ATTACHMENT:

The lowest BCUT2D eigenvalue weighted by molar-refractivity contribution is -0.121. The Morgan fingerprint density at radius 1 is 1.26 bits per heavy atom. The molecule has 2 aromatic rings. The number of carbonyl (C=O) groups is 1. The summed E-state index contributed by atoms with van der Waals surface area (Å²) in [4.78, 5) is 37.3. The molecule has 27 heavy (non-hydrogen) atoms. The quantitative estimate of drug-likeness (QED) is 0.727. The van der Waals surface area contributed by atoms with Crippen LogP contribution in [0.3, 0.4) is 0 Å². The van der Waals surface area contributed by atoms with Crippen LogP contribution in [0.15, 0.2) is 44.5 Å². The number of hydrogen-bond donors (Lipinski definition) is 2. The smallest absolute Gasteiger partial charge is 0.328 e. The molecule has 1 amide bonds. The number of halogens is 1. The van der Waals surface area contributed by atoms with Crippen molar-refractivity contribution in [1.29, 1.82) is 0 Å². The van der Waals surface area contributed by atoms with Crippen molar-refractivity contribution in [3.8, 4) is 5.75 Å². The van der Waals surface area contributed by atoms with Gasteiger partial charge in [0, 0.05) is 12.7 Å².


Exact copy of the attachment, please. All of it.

The lowest BCUT2D eigenvalue weighted by molar-refractivity contribution is -0.121. The Morgan fingerprint density at radius 1 is 1.26 bits per heavy atom. The molecule has 2 aromatic rings. The number of carbonyl (C=O) groups is 1. The summed E-state index contributed by atoms with van der Waals surface area (Å²) in [4.78, 5) is 37.3. The molecule has 27 heavy (non-hydrogen) atoms. The quantitative estimate of drug-likeness (QED) is 0.727. The van der Waals surface area contributed by atoms with Crippen LogP contribution in [0.3, 0.4) is 0 Å². The van der Waals surface area contributed by atoms with Crippen LogP contribution in [0.15, 0.2) is 44.5 Å². The number of hydrogen-bond donors (Lipinski definition) is 2. The smallest absolute Gasteiger partial charge is 0.328 e. The molecule has 1 amide bonds. The number of halogens is 1. The van der Waals surface area contributed by atoms with Crippen molar-refractivity contribution in [1.29, 1.82) is 0 Å². The van der Waals surface area contributed by atoms with Crippen molar-refractivity contribution in [3.8, 4) is 5.75 Å². The van der Waals surface area contributed by atoms with Gasteiger partial charge in [0, 0.05) is 12.7 Å².